After the failure,

I go to the park

and walk down the familiar path

to the old bench

where I've sat many times before

but never alone

until now.

I sit on the splintering wood

and stick the box

that I've been gripping

with white-knuckle tightness

into the pocket

of my faded Levi's.

It sits heavily against my leg.

I stare across the courtyard,

beyond the silent fountain

and the dimly glowing streetlamps

to the trees across the way

where loving couples

weave their way around the trunks,

holding hands

and whispering to each other.

I reach into my pocket

and pull the box out again.

I caress the red felt,

thinking about how this box

had contained so much promise

just a couple of hours before

and is now

just another reminder

of another failure.

I stand up,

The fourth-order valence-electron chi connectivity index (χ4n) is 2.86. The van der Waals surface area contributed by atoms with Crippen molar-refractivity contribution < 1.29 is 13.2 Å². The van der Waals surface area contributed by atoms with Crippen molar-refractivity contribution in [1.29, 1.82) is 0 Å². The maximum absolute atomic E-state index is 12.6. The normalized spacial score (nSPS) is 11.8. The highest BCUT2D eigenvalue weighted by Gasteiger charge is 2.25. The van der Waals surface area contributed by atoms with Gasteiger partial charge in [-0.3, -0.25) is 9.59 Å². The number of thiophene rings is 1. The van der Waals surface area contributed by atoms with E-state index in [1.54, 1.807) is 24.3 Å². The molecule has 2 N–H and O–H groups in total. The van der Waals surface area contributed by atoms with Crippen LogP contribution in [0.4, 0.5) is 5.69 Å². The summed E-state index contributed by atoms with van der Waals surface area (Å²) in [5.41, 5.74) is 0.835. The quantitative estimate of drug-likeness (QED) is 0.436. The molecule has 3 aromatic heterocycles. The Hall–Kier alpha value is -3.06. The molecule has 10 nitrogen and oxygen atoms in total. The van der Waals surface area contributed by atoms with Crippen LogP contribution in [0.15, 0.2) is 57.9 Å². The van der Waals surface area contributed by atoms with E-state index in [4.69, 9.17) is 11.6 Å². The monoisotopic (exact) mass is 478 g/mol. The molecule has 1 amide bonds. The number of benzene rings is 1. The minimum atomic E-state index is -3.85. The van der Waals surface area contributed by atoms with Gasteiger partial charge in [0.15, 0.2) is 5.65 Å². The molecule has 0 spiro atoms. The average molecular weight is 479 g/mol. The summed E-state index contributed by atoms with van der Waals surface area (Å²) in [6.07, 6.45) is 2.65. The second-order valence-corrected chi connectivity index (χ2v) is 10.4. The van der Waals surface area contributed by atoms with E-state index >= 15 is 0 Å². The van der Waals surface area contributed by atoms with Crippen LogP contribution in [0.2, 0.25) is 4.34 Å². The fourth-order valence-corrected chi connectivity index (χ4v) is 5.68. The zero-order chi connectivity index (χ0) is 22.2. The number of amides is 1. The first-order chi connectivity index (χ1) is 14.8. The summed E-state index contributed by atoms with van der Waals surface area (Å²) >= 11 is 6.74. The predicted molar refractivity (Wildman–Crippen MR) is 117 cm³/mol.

stretch,

and put the box

back in the pocket.

When I get home,

it'll go on the shelf,

where it'll wait

for another opportunity

to shine again.

Who will it be?

The girl next door?

The woman who works

at the corner drugstore?

Some mystery lady

who still waits in the wings,

waiting for her cue to

enter my life?

It doesn't really matter,

I suppose.

Whatever's in store for me,

It'll be what's it's meant to be.

The thing to do now

is pick up the pieces

and wait

for another chance.

I come to the edge

of the park.

I step off the worn cobblestones

of the park walkways

and onto the smooth cement

of the city sidewalks.

I turn my face

to the pale moonlight

and let it bathe my features

in its milky glow.

I walk down the sidewalk,

toward the moon's glow

and the promises

that lie within tomorrow

and the next day

and the next week.

Promises, chances

to get better

at this test

that's called life.